STAGE SIX: Girona – Barcelona
Thursday July 9
WHAT’S THE COURSE LIKE?
After four days of edging along the Mediterranean coast, the Tour hits Spain. Today’s stage starts in Girona, a hub for English-speaking pro cyclists over the last decade. The Garmin squad currently use it as their European base.
Today’s route is full of ups and downs, with five climbs. However, none are tougher than third-category. The wind could be an issue as the bunch heads to the Costa Brava through party towns like Lloret de Mar, before moving back inland.
After the fourth-category Côte de la Conreria, it’s 23 kilometres to Barcelona and the short-and-sharp hilltop finish on the Montjuïc. The climb rises 70 metres above Spain’s second largest city in the space of two kilometres, with a section of 7% at the foot.
Cycling Weekly spoke to Dan Martin before today’s stage; he’s not riding, but thinks this stage is a lot harder than many people have been expecting. With rain a possibility, the twisting, turning, bumpy coastal roads could well suit a breakaway, said Martin.
Stage six map and profile>>
Estimated finish time – 17.14 CEST
WHAT’S GOING TO HAPPEN?
If yesterday’s stage was more comparable to a Classic than a Grand Tour stage, today’s could well be similar.
The route once again flanks the Mediterranean for large parts of the day, the crosswinds from which have already wreaked havoc with those caught napping.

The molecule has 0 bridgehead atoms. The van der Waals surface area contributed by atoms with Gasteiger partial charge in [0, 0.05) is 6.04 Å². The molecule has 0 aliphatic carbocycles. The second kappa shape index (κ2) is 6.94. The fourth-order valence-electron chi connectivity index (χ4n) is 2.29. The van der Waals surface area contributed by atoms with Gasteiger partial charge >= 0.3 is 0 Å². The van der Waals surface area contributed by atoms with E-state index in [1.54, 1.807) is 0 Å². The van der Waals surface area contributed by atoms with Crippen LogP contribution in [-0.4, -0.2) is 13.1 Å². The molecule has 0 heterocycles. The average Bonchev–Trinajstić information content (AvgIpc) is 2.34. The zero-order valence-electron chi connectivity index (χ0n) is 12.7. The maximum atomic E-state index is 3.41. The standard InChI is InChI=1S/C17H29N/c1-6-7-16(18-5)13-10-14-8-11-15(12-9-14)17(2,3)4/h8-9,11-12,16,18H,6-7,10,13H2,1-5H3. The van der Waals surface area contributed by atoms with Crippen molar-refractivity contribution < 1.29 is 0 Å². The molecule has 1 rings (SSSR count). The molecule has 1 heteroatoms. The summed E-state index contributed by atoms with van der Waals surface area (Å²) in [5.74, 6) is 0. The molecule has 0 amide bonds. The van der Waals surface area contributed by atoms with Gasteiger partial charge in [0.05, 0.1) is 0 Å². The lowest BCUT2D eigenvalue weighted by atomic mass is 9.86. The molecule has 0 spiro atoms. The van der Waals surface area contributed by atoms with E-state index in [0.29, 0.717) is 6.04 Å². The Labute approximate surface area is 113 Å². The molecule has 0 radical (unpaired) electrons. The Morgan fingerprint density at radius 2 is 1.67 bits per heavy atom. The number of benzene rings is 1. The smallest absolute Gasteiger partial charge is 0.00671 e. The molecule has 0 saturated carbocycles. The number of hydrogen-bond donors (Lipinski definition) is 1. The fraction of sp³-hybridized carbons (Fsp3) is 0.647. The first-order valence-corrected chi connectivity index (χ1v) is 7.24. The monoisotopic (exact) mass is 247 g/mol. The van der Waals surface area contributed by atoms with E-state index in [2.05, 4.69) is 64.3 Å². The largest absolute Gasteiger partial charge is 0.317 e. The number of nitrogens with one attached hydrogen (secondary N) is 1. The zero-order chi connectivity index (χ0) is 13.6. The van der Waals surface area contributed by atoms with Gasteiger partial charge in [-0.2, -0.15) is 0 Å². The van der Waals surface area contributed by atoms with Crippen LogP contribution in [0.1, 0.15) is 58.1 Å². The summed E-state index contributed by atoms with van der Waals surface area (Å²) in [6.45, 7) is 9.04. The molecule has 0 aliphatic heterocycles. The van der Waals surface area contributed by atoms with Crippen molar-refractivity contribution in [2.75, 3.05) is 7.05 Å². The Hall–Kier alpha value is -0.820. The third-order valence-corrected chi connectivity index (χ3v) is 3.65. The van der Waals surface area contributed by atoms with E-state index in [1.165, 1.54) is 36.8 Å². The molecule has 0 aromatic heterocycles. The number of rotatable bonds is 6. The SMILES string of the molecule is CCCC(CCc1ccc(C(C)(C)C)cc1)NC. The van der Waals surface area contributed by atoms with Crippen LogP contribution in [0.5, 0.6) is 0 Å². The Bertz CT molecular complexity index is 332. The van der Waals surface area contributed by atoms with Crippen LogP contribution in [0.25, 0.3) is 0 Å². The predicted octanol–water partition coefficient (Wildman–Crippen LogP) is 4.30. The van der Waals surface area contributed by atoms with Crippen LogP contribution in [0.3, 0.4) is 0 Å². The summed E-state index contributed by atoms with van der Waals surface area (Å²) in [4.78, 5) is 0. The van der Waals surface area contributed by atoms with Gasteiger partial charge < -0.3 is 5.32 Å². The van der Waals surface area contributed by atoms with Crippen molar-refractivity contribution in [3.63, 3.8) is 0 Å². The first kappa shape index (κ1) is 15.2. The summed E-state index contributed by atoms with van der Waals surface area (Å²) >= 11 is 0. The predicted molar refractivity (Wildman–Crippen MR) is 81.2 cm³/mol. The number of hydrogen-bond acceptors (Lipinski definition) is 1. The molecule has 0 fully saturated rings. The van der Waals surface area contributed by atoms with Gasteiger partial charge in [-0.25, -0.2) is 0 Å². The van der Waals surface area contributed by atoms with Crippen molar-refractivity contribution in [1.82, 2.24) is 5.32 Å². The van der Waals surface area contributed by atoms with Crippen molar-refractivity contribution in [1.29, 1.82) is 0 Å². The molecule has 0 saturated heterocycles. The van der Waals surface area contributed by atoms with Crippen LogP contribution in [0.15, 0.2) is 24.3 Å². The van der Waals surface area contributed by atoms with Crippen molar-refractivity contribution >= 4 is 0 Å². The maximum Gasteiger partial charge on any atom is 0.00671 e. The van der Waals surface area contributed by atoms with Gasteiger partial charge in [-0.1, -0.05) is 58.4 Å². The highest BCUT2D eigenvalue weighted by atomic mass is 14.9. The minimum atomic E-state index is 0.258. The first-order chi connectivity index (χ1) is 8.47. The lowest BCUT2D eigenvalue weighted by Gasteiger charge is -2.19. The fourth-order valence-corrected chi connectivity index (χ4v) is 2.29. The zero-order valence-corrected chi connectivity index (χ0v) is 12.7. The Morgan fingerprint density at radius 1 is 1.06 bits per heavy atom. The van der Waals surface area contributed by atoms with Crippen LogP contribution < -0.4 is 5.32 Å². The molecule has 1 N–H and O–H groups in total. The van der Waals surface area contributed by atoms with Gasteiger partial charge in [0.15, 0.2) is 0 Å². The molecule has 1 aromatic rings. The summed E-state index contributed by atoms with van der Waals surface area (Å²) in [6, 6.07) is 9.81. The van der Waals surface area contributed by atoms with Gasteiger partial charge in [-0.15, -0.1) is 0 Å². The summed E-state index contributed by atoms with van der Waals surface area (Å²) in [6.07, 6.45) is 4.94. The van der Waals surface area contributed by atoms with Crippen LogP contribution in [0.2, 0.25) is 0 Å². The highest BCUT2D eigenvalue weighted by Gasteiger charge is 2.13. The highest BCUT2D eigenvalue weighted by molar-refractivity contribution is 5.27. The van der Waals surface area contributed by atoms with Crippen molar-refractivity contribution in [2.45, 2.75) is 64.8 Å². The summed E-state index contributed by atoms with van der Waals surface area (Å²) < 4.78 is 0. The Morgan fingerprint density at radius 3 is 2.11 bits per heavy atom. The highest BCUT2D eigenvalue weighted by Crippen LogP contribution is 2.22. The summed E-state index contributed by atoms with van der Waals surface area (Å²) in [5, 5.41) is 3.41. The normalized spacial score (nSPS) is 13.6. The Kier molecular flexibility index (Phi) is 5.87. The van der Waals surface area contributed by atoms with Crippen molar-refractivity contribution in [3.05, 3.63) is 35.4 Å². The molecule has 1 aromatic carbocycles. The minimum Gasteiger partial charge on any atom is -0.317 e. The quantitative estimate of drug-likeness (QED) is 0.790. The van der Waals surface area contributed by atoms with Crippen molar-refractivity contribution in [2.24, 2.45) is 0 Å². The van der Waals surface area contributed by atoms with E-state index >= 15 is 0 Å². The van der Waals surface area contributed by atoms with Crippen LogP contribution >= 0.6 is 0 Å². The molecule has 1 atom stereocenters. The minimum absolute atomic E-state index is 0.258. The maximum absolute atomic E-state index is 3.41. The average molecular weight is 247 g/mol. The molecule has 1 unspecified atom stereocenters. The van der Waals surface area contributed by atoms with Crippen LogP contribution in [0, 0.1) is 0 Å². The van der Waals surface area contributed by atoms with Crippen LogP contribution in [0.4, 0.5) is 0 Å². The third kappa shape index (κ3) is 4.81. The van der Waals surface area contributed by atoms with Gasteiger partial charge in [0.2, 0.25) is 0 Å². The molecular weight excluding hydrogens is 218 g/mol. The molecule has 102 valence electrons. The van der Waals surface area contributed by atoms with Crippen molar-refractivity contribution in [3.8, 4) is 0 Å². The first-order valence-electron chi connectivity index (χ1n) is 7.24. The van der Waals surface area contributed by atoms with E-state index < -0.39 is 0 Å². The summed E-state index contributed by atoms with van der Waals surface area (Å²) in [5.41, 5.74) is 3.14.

However, it’s the hilltop finish in Barcelona atop the Montjuïc climb, that is a little like the Mur de Huy, although not as steep.
In all likelihood, it’ll be too steep a slope for the pure sprinters, so watch out for the Classics men rising to the top as well as any overall contenders who will not want to risk losing any time if it splits.
Lance Armstrong is separated from the yellow jersey by just hundredths of a second. With the race heading into the Pyrenees tomorrow, if he can snatch yellow from Cancellara, he will carry a significant psychological advantage over Contador. Plus, it will also make it more difficult for the Spaniard to attack Armstrong if he’s in yellow.
MEN TO WATCH
Gerald Ciolek – Ciolek has been there or there abouts in the Tour before but this year he is not working for Cavendish. The uphill finish looks tailor made for the German who can also climb well.
Oscar Freire – Freire is a versatile sprinter and if he can make it up the climb without too many problems, he will take some beating in the dash to the line.
Filippo Pozzato – Pozzato has a proven track record in tough first-week Tour stages, triumphing last year in Autun and on an uphill finish in Saint-Brieuc in 2004. The recently-crowned Italian champion will be in the thick of the action today.
Kim Kirchen – Winner of Flèche Wallonne last year, Kirchen thrives when the road tilts upwards so watch out for ‘Grim’ Kim.
Juan Antonio Flecha – The Argentinean-born Classics man calls Barcelona home, so he will be extra-motivated to attack today. Also, we want to see that superb arrow-firing victory celebration one more time…
CW’S TIP TO WIN
We’re plumping for Gerald Ciolek; a handy climber and an even handier sprinter.
WHO’S WEARING THE JERSEYS?
Yellow – Fabian Cancellara (Saxo Bank)
Green – Mark Cavendish (Team Columbia-HTC)
Polka-dot – Jussi Veikkanen (Française des Jeux)
White – Tony Martin (Team Columbia-HTC)
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